Kardome unlocks new opportunities for voice assistants with location-based speech clustering
A video demonstration of Kardome's location based speech-clustering technology using Amazon's Alexa in a car to provide personalized results for several passengers.
A video demonstration of personalizing the voice assistant experience using Kardome
The brilliant success of implementing deep learning and artificial intelligence (AI) technology in voice applications has driven the penetration of voice user interface (VUI) and voice assistants into our everyday lives.
Virtual assistants create opportunities for unlocking new kinds of experiences. From kitchens to cars to malls and airports, voice-enabled devices make their way into every imaginable environment.
However, many of these environments’ acoustic complexities create a demand for improved automatic speech recognition (ASR) performance.
Currently, ASRs perform poorly in scenarios where there is auditory competition for the speaker to be heard and understood.
A widespread method to address the auditory competition challenge is beamforming, which steers the microphones towards the speech source’s specific direction.
Unfortunately, indoors or in any closed environment, the sound travels not only through line of sight but also hits every reflective surface in the environment and bounces the sound back to the device.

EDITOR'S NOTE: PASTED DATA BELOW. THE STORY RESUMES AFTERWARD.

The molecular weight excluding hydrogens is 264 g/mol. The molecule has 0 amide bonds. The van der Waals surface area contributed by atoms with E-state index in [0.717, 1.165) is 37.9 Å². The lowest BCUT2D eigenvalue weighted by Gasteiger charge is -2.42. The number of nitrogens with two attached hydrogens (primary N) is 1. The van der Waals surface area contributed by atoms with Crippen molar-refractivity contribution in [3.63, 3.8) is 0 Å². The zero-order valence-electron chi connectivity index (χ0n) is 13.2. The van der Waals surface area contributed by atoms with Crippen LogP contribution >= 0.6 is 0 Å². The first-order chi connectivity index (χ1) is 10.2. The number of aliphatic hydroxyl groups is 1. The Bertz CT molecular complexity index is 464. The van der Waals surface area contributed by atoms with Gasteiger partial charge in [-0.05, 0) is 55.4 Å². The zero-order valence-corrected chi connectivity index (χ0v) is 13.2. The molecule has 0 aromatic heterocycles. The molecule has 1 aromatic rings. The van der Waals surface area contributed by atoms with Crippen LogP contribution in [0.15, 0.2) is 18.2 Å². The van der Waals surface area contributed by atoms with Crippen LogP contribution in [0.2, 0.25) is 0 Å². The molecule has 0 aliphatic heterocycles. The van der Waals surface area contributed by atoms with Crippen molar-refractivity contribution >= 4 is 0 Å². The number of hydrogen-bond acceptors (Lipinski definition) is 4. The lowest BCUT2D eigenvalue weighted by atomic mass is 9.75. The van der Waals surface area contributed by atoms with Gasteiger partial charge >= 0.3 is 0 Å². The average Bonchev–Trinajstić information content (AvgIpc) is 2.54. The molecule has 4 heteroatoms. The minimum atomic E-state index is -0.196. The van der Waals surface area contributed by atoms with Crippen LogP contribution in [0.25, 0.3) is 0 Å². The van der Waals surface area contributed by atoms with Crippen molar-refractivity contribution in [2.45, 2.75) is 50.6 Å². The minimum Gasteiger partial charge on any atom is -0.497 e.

This phenomenon is typically referred to as reverberation or multipath.
Beamforming-based speech source separation performs poorly in reverberant environments, such as cars, offices, living rooms, or other indoor or closed environments.
Kardome’s technology solves this problem by converting the disadvantage into an advantage. That is, Kardome uses the multipath pattern to discriminate between the speech sources. We achieved this approach by listening to a single direction and all directions in three dimensions.
The following video compares Amazon’s virtual assistant Alexa in a car with Kardome’s location-based speech clustering. We implemented the system on an ARM Cortex A7, which uses about 20% of the available CPU power.
We show how a location-based speech separation approach can provide a personalized user experience for multiple passengers in a car by making Alexa react separately to each person using personal accounts, preferences, and history.
We base the demo on Kardome’s algorithms for localization, source separation, and noise reduction.
Two passengers ask Alexa different questions. Kardome attributes each request to the specific user, and Alexa reacts accordingly.
For this specific demo, we configured Alexa to respond in Spanish to inquiries from the rear passenger, while the queries from the driver have Alexa respond in English. It uses language personalization as an example of Kardome’s unique application.
Watch the video: